ECMSA: Violamania!

How many violists does it take to induce mania? Yinzi Kong seemed to think that nine would be enough when she programmed “Violamania!” for the Emory Chamber Music Society of Atlanta. The program consisted of nine pieces arranged for viola ensembles of sizes ranging from solo to eight, with occasional accompaniment from piano or harpsichord.

The concert began with Sancho Engano’s arrangement of the first movement from Beethoven’s Symphony no. 5. Like most arrangements of the piece for smaller ensembles, it was a pale reflection of the full orchestration. But, although pale, it was still reasonably enjoyable and I felt that it distributed the interesting parts around the violists in a way that let us hear their individual voices as musicians, which kept things interesting.

The next three pieces were also enjoyable but they weren’t particularly memorable for me. Fist was Joplin’s “Ragtime Dance” arranged by Peter Taylor, followed by the jazzy “Blue Syncopation” by Sancho Engano. They then went back towards the rag realm with Geoffrey Walker’s “Absolute Zero” arranged by R. A. Cohen. Engano’s piece was my favorite of the bunch, but that’s just because I never really developed an affinity for ragtime.

Kong then brought one of her younger students, aged 13, out of the audience and onto the stage with a humorous little skit in which all of the other violists abandoned her, leaving her searching the audience for a violist to fill in. Together, they gave a decent performance of the first movement of Vranicky’s Concerto for Two Violas in C Major.

The last piece prior to the intermission was also the highlight of the evening for me: a solo performance by Kong of Reger’s Suite no. 1 for Viola in G Minor. The piece dives deep into the soul from the beginning of the first movement. I found the third movement adante sostenuto to be a bit whiny at first, but it recovers into a brief and lively conclusion in the fourth movement. Kong played it with great feeling and I had chills running down my spine through much of it.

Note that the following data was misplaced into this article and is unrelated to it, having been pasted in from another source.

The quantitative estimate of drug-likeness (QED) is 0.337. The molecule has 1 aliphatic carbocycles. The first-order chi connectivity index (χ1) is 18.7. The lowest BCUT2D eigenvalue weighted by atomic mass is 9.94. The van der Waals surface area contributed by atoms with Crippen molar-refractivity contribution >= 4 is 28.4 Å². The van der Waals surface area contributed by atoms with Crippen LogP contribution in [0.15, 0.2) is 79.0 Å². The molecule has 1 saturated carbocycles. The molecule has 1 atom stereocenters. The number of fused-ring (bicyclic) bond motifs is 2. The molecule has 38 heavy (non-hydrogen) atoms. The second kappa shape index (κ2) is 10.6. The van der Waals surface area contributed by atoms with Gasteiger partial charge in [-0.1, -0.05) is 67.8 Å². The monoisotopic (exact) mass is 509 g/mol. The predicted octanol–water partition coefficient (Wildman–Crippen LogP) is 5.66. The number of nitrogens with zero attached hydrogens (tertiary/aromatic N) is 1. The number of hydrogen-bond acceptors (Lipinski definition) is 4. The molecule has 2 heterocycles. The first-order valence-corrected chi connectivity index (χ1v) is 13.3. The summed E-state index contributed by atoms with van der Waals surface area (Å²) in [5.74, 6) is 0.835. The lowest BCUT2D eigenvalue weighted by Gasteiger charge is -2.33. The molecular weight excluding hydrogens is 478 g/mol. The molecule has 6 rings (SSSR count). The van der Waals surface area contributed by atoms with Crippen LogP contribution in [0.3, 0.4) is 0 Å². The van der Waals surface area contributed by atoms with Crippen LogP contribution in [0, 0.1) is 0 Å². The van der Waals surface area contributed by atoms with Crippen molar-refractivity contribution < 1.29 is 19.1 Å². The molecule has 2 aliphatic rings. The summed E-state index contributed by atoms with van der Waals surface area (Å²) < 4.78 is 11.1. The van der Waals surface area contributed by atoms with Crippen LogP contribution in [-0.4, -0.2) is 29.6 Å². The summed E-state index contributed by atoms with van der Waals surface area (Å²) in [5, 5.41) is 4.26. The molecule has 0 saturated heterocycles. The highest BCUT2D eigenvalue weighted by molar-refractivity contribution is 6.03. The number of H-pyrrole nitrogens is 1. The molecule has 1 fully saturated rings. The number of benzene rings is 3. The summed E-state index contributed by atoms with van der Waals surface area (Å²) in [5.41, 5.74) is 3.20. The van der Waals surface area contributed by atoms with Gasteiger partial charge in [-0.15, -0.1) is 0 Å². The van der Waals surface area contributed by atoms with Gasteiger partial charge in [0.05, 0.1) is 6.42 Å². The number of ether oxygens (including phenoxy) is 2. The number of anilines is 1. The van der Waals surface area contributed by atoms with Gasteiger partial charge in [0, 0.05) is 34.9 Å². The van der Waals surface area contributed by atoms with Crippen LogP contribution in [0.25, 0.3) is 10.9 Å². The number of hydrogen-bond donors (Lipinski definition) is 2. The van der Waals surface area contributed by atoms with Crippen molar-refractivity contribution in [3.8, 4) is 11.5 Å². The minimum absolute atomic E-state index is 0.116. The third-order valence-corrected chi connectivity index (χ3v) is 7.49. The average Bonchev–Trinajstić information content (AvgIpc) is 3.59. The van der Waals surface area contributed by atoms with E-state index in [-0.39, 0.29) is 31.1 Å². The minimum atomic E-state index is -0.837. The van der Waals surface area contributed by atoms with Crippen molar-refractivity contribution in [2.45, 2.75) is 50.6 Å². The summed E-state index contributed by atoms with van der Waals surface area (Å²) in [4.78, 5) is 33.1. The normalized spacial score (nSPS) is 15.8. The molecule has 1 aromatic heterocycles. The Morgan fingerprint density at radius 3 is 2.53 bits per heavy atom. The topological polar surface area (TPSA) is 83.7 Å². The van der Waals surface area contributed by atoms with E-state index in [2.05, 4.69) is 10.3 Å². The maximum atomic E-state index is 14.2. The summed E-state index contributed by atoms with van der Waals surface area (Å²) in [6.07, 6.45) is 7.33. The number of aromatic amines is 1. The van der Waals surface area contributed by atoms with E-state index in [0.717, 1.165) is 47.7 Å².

After the intermission was Bach’s Brandenburg Concerto no. 6 in B-Flat Major. The transcription by Elise Arancio was excellent and I have to say that I think that the violas were an excellent medium for the music. This was followed by a solid performance of Bruch’s “Romanza” arranged by Cohen, which also fared well on the violas.

The concert concluded with de Beriot’s “Scene de Ballet” arranged by Kong, herself. The piece is dancy fun but has a richness to it that made it a solid finale for the program. Kong’s orchestration was rather fun, itself, in the way that it passed the sections around the performers, as though they were taking turns dancing with the music.

Kong declared at one point that she put the concert together in part to “Make viola great again” and, while I generally don’t have much faith in some other people who make use of similar slogans, I have to say that she certainly managed to make the viola stand on its own.

Leave a Reply